On holiday with your dog
No matter where you’re going and how you get there, taking your dog with you on holiday requires preparation before you get to relax and have fun. But not to worry, by taking care of a couple of things beforehand, there’s nothing standing between you, your dog and an enjoyable time at the beach, in the mountains, at the lake, or at whatever other location you’re planning on visiting.
Time to pack your bags
After you’ve packed your dog’s bathing suit and their preferred reading material, there’s some additional stuff that needs to find its way into their luggage. To help make your dog feel more comfortable while travelling and during the stay, make sure to bring the essentials that they’re used to from home. Their usual food, your dog’s favourite toys and treats, and their blanket or bed from home will help to lessen some of the anxiety they might be feeling.
Depending on where you’re going, the things your dog needs will differ slightly. Visualising the trip and running through potential scenarios in your head can be a great help while you decide on what to pack. A trip into the mountains? Make sure to pack a harness and your dog’s shoes for stony paths. Are you going to the beach? Bring enough towels and a tent or parasol to provide shade. In case you are interested, more useful info on the topic can be found in our blog post Your dog and the beach.
In case your dog decides to take off on their own for a few hours, check that your dog’s collar has your name and current phone number on it, so they can be brought back to you safely. Look up an emergency contact for a vet in the area you’ll be staying in, in case you need one on short notice. For smaller aches and pains, pack a first aid kit with tweezers, bandages and disinfectants.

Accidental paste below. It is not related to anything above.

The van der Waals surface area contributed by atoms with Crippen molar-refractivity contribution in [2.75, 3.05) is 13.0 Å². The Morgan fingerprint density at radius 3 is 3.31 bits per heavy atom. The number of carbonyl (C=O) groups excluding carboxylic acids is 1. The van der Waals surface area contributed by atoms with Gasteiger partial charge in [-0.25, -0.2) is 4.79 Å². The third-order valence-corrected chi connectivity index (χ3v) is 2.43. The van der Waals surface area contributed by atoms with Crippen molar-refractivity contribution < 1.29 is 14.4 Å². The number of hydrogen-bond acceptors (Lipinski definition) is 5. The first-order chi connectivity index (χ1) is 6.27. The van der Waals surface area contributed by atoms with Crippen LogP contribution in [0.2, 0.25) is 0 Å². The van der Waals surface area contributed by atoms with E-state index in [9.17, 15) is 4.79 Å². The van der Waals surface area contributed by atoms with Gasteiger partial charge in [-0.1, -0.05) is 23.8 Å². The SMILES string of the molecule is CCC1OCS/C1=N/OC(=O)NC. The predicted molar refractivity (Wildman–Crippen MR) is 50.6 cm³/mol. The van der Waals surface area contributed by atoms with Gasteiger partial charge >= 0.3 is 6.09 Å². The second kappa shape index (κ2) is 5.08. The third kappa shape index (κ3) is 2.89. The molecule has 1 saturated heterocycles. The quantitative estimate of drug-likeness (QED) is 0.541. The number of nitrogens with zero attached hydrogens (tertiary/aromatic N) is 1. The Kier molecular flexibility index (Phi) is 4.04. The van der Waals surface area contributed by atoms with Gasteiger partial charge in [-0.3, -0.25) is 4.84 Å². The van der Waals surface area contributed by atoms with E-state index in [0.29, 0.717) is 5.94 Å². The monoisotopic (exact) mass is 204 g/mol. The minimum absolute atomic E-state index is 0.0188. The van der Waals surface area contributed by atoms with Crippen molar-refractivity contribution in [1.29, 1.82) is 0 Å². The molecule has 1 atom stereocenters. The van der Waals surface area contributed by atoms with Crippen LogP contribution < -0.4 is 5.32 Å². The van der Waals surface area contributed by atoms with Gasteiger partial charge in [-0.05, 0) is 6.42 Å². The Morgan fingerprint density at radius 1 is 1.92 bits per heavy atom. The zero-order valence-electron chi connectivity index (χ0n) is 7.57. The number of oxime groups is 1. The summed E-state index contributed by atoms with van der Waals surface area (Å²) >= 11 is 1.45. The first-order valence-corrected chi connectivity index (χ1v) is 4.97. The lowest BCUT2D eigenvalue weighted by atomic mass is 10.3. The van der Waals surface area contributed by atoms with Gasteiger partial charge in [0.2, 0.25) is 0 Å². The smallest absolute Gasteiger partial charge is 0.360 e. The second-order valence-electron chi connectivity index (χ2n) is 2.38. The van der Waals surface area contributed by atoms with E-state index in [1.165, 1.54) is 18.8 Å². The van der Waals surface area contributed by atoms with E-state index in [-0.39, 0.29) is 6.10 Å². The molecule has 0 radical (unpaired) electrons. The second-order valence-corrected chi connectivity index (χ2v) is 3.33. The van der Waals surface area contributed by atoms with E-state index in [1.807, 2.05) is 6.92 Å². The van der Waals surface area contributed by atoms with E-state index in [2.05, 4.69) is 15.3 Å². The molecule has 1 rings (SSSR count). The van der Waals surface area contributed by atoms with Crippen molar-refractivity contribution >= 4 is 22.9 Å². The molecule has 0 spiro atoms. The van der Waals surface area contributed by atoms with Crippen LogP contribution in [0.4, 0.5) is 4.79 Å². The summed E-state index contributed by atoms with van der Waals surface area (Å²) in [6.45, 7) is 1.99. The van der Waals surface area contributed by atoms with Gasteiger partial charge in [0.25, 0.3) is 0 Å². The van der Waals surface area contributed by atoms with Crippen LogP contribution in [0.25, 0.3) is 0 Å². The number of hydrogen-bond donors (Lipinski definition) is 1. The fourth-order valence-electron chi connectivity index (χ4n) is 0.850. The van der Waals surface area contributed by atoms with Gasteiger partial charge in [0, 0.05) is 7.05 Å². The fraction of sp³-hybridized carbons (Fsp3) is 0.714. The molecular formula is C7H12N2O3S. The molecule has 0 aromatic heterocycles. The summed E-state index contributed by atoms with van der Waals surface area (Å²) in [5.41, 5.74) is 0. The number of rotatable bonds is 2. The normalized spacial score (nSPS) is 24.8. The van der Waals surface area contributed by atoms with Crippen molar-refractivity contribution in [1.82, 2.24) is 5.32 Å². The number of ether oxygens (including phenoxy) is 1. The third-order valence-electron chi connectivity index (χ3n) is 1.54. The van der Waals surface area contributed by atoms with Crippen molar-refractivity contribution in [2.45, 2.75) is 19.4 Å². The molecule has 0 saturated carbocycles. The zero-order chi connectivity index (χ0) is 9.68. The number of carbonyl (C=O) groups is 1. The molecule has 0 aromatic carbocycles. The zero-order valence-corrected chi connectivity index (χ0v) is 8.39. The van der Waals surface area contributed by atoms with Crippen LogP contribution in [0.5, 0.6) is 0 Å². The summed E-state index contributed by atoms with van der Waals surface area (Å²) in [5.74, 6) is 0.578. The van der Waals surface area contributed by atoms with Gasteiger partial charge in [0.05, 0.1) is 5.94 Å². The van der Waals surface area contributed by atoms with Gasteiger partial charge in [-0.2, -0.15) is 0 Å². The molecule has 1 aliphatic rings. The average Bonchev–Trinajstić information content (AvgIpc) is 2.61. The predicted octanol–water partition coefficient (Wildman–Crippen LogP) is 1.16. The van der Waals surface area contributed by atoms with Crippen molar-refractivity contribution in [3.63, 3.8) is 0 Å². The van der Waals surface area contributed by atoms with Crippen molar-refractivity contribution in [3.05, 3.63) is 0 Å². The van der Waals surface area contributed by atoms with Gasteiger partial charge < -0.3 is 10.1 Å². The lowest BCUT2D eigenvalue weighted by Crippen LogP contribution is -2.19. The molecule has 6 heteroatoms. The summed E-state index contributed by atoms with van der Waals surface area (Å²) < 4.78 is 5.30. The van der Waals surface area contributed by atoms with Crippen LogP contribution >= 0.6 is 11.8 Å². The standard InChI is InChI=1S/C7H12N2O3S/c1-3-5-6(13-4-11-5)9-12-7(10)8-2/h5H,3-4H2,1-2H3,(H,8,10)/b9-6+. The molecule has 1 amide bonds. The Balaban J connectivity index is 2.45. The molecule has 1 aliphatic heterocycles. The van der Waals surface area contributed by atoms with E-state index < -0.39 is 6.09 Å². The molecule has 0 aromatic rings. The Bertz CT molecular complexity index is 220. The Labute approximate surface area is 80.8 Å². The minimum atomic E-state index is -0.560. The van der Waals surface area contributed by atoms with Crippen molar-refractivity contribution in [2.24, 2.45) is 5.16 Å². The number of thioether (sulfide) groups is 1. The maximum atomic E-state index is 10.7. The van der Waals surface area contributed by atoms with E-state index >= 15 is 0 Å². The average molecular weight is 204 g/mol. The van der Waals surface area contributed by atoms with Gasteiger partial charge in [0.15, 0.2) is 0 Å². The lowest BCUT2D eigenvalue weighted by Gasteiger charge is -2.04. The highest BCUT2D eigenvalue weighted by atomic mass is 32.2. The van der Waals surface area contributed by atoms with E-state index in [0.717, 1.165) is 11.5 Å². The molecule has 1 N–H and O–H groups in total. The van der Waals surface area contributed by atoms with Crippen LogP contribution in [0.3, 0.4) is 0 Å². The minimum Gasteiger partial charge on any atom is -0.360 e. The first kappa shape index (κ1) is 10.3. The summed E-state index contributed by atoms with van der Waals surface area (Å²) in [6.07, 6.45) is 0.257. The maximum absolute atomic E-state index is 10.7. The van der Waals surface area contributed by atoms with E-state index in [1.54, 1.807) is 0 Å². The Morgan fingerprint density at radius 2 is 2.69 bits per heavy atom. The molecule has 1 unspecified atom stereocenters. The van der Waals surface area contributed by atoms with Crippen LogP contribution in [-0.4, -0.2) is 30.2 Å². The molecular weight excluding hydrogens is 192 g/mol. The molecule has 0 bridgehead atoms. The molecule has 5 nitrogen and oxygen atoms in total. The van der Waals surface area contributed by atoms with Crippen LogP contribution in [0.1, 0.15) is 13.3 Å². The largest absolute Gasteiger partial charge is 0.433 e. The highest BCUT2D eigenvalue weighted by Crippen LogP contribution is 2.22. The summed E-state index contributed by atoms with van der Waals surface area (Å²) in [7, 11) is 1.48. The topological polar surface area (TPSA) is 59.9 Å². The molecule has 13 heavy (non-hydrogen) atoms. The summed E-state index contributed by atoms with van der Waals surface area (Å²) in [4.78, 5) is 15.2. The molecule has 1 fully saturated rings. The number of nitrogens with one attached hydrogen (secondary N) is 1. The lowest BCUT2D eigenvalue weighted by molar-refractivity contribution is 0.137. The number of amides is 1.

Travelling across the border
Travelling across borders requires some preparation, as certain papers and certificates are necessary to take your dog with you. Within the US, the regulations for taking your dog across state borders differ slightly, depending on which state you plan on visiting. An overview can be found on the website of the U.S. department of agriculture. Generally speaking, you should be able to provide proof of a current rabies vaccination for most interstate travels. Additional health certificates issued by a vet might be necessary as well, so give yourself enough time to freshen up vaccinations and schedule check-ups. When you’re planning an international trip that will require you and your dog to travel by plane, check the airlines’ pet policies beforehand, as well as the requirements of the country you’ll be travelling to.
Within the EU, the European pet passport is the basic travel document for your dog, which is valid as long as the rabies vaccine. You can check with your vet to see if an update is necessary. To make sure that you’ve met the requirements of the country you’re travelling to, the Your Europe website can be of great help.